Think tank Reform has issued a series of new recommendations about how public sector organisations can adhere to standards in large-scale data sharing.
Particularly since the entry into force of the EU’s General Data Protection Regulation (GDPR), strong standards have been introduced around Europe governing how personal data is stored, secured, processed and transmitted. However, this has posed challenges for companies engaging in large-scale data sharing activities, especially between healthcare authorities.
In the UK, the exchange of data between GPs and hospitals enabled early identification of patients who were at risk of being admitted to hospital, which ultimately led to a reduction of hospital admissions in some areas by up to 30%.
What can be done to enable the better exchange of personal data within the required standards?
Public sector organisations face a series of challenges in trying to share data effectively. These challenges include interoperability, with many government departments using legacy systems which are incompatible with each other and with other departments. In its report, Reform recommends that governments make open standards a mandatory requirement of new public sector IT systems, and that a secure system is built which can transmit data between organisations securely.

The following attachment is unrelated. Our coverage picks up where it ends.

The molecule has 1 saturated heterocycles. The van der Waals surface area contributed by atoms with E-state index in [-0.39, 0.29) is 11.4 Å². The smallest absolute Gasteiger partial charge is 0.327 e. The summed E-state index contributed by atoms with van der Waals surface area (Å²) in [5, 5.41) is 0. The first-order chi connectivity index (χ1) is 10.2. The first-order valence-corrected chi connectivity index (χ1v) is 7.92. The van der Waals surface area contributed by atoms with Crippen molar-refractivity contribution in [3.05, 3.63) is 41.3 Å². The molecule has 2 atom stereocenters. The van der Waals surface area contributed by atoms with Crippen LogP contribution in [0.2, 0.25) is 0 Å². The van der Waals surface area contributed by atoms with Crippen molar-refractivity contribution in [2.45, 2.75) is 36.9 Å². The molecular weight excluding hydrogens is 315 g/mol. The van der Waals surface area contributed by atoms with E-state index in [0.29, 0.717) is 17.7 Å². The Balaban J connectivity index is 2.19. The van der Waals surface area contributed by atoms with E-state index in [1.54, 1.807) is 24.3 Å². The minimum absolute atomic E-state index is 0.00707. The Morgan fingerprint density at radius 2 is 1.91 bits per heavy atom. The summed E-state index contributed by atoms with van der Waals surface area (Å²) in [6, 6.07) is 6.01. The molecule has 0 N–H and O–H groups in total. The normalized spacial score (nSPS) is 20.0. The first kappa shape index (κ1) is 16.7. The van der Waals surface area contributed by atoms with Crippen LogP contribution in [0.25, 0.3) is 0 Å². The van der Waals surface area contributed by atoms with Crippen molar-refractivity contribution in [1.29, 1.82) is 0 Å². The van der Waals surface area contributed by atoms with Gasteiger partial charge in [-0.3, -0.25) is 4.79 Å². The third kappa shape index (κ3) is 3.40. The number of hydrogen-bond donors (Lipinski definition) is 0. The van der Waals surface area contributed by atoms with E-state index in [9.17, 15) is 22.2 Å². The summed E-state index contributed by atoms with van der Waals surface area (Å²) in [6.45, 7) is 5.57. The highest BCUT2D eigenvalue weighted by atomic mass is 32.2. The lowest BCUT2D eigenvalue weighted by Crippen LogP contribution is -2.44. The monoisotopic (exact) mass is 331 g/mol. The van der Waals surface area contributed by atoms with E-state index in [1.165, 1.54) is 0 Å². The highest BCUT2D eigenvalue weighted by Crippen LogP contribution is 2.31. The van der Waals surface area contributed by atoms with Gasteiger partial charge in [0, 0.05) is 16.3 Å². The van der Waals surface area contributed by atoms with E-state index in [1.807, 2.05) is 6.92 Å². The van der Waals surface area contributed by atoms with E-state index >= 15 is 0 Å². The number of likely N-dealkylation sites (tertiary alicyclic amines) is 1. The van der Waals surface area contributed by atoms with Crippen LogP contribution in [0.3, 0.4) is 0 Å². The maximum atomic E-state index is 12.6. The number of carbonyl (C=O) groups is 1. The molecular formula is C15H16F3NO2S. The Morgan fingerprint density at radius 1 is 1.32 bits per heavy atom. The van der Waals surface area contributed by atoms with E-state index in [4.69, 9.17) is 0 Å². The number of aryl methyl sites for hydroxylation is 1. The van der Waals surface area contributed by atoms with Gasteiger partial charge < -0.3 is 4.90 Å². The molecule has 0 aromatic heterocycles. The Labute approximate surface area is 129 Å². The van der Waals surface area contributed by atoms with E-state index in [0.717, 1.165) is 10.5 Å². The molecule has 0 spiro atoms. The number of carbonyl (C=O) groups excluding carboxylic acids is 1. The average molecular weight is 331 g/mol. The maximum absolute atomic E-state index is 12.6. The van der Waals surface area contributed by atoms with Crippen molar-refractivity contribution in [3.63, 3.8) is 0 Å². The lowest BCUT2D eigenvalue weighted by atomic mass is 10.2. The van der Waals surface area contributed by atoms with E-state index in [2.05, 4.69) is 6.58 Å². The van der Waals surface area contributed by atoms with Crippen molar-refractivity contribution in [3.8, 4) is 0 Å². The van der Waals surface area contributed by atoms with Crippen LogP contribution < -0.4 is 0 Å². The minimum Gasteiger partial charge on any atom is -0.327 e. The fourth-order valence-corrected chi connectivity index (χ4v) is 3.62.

This also means ensuring that organisations collect the right type of data, in a consistent format, which will increase its overall quality. Reform proposes the creation of a set of minimum standards for accurate and well-maintained datasets, for which public sector bodies would have to qualify, to ensure efficient and accurate transmission of data.
Beyond the technical challenges that must be addressed, the report suggests that leadership is needed to help public sector organisations to navigate the requirements of the GDPR. It calls for local data sharing agreements which could act as pilots for large-scale data sharing agreements and develop elements of best practice which could be shared on a wider European scale.